As the self-nominated applicants to be Labour’s candidate in Eastleigh prepare to be interviewed by Labour’s shortlisting panel, John O’Farrell, author of Things Can Only Get Better and script-writer on such tremendous TV political comedy as Spitting Image and Have I Got News for You, seems to be the favourite. Since we need a candidate who can make an immediate impact in a very short campaign, we could do much worse. He’s clearly a principled candidate and no careerist. But whoever is the candidate, things can only get better if Labour gives everything it has to this campaign. Labour doesn’t even have to win to make significant progress, but for the Tories and Lib Dems, winning isn’t necessarily enough. And these are eight reasons why we can do well:
- The normal squeeze suffered by Labour in Lib Dem /Tory contests is least likely to happen when they are both in government. Both Labour & UKIP are bound to gain on the 2010 result, and the most impressive candidate and credible campaign will gain most.
- Tactical voting in by-elections isn’t about who you want in government, but whether you want to punish the government. Many of those who voted both Tory and Lib Dem in 2010 have good reason to be unhappy.
- All Tory voters have good reason to be disaffected by either their local candidate, Maria Hutchings, or David Cameron on Europe, same-sex marriage and abortion since they’re on opposite sides.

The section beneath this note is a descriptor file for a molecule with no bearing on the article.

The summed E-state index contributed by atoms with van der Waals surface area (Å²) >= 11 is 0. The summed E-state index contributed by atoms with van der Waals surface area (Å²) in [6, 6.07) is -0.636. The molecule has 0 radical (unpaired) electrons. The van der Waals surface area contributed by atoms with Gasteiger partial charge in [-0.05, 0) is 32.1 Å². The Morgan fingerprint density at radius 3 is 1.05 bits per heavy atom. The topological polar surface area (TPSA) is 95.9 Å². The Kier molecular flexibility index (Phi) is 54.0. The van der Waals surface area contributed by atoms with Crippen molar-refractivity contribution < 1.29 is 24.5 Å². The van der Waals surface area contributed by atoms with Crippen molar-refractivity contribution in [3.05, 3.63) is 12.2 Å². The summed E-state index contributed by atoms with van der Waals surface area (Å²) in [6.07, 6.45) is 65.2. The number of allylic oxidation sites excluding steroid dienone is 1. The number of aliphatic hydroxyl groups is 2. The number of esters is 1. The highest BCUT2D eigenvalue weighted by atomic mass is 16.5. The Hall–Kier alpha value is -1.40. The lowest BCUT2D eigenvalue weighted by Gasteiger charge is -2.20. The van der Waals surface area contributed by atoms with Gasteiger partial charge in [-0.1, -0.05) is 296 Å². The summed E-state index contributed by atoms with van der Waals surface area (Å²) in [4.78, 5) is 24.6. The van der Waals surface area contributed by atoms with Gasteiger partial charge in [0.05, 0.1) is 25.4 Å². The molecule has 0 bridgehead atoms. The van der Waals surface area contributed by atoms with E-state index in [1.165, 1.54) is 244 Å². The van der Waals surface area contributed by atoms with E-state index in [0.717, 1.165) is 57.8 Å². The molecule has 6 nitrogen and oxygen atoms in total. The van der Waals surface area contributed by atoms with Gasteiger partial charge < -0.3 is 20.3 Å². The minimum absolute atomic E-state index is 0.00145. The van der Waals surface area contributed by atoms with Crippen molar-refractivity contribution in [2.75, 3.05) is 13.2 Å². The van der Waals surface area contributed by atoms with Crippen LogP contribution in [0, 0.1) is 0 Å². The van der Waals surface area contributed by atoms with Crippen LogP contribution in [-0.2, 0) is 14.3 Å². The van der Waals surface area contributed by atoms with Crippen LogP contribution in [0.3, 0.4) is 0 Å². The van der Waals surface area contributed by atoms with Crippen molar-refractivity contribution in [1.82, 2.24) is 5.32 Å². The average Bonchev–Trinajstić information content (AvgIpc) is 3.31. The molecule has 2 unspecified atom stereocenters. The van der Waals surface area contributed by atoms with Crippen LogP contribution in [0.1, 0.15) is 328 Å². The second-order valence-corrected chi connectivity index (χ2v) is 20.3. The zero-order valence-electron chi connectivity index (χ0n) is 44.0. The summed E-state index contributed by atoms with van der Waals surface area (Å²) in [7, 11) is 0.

- Even those Lib Dem voters who weren’t alienated by the Lib Dem volte face on tuition fees, Trident, the economy (or you name it) may well be alienated by Chris Huhne’s lies and alleged bullying and intimidation of his wife.
- Whilst UKIP have done badly in Eastleigh parliamentary elections (no more than 4%), they have been getting around 11% in recent local elections. They are therefore in a position to do some damage to the Tory vote.
- Labour on the other hand have polled reasonably well in what has had the characteristics of a safe Tory seat for half a century – polling over 40% in the 50s and 60s, more than the Lib Dems until the 80s, and beating the Tories into 3rd place in the 1994 by-election. Only at the last election did it dip to 10%. However, its local government performance has improved over the last 10 years even though the parliamentary performance was worsening suggesting that the potential Labour vote could still be rising if it wasn’t squeezed by tactical voting. Recently Labour has fought every council seat, winning 16% of the vote across the constituency in 2011/2.
- National opinion polls about tactical voting in by-elections such as last week’s YouGov poll (which the Lib Dems will use to try to squeeze Labour’s vote) are irrelevant to Eastleigh. Answers to such hypothetical questions inevitably reflect circumstances where respondents actually live and their own experience of tactical voting.
- By-elections can produce unexpected results and insurgent campaigns can win as we saw in Bradford. An effective Labour campaign targetting Eastleigh’s classic “squeezed middle” voters described by Andrew Rawnsley as “first – or second-generation home-owners feeling a painful decline in their living standards and worrying what the future holds for their children” could break though.